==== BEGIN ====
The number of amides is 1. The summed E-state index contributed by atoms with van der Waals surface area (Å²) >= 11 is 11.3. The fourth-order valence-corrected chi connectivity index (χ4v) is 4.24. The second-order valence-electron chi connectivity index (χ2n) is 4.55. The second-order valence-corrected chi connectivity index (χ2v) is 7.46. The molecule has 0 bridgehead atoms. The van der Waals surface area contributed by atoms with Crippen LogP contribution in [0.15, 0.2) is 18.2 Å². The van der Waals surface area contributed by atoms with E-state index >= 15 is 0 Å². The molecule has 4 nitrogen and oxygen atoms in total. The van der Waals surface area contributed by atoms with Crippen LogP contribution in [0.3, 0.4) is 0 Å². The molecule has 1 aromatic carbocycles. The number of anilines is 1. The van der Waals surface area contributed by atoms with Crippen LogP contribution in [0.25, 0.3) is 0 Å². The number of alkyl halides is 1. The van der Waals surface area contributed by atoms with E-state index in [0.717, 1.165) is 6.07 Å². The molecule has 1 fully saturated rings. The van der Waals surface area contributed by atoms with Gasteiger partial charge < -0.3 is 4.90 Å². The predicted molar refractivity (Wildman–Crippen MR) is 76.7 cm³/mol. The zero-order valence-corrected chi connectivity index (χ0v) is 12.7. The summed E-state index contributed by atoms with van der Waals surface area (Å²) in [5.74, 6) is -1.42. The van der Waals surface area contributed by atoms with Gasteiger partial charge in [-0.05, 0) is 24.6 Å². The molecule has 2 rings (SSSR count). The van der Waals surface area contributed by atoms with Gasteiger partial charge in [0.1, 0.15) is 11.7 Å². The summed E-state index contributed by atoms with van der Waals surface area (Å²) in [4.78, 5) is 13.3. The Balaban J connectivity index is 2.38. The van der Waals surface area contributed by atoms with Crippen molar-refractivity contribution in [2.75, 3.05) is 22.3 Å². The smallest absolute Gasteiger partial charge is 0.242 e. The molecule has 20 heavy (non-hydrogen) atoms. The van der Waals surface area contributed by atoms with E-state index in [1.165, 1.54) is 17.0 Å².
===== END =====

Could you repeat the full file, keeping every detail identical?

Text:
The number of amides is 1. The summed E-state index contributed by atoms with van der Waals surface area (Å²) >= 11 is 11.3. The fourth-order valence-corrected chi connectivity index (χ4v) is 4.24. The second-order valence-electron chi connectivity index (χ2n) is 4.55. The second-order valence-corrected chi connectivity index (χ2v) is 7.46. The molecule has 0 bridgehead atoms. The van der Waals surface area contributed by atoms with Crippen LogP contribution in [0.15, 0.2) is 18.2 Å². The van der Waals surface area contributed by atoms with E-state index >= 15 is 0 Å². The molecule has 4 nitrogen and oxygen atoms in total. The van der Waals surface area contributed by atoms with Crippen LogP contribution in [0.3, 0.4) is 0 Å². The molecule has 1 aromatic carbocycles. The number of anilines is 1. The van der Waals surface area contributed by atoms with Crippen LogP contribution in [0.25, 0.3) is 0 Å². The number of alkyl halides is 1. The van der Waals surface area contributed by atoms with E-state index in [0.717, 1.165) is 6.07 Å². The molecule has 1 fully saturated rings. The van der Waals surface area contributed by atoms with Gasteiger partial charge < -0.3 is 4.90 Å². The predicted molar refractivity (Wildman–Crippen MR) is 76.7 cm³/mol. The zero-order valence-corrected chi connectivity index (χ0v) is 12.7. The summed E-state index contributed by atoms with van der Waals surface area (Å²) in [5.74, 6) is -1.42. The van der Waals surface area contributed by atoms with Gasteiger partial charge in [-0.05, 0) is 24.6 Å². The molecule has 2 rings (SSSR count). The van der Waals surface area contributed by atoms with Gasteiger partial charge in [0.1, 0.15) is 11.7 Å². The summed E-state index contributed by atoms with van der Waals surface area (Å²) in [4.78, 5) is 13.3. The Balaban J connectivity index is 2.38. The van der Waals surface area contributed by atoms with Crippen molar-refractivity contribution in [2.75, 3.05) is 22.3 Å². The smallest absolute Gasteiger partial charge is 0.242 e. The molecule has 20 heavy (non-hydrogen) atoms. The van der Waals surface area contributed by atoms with E-state index in [1.165, 1.54) is 17.0 Å².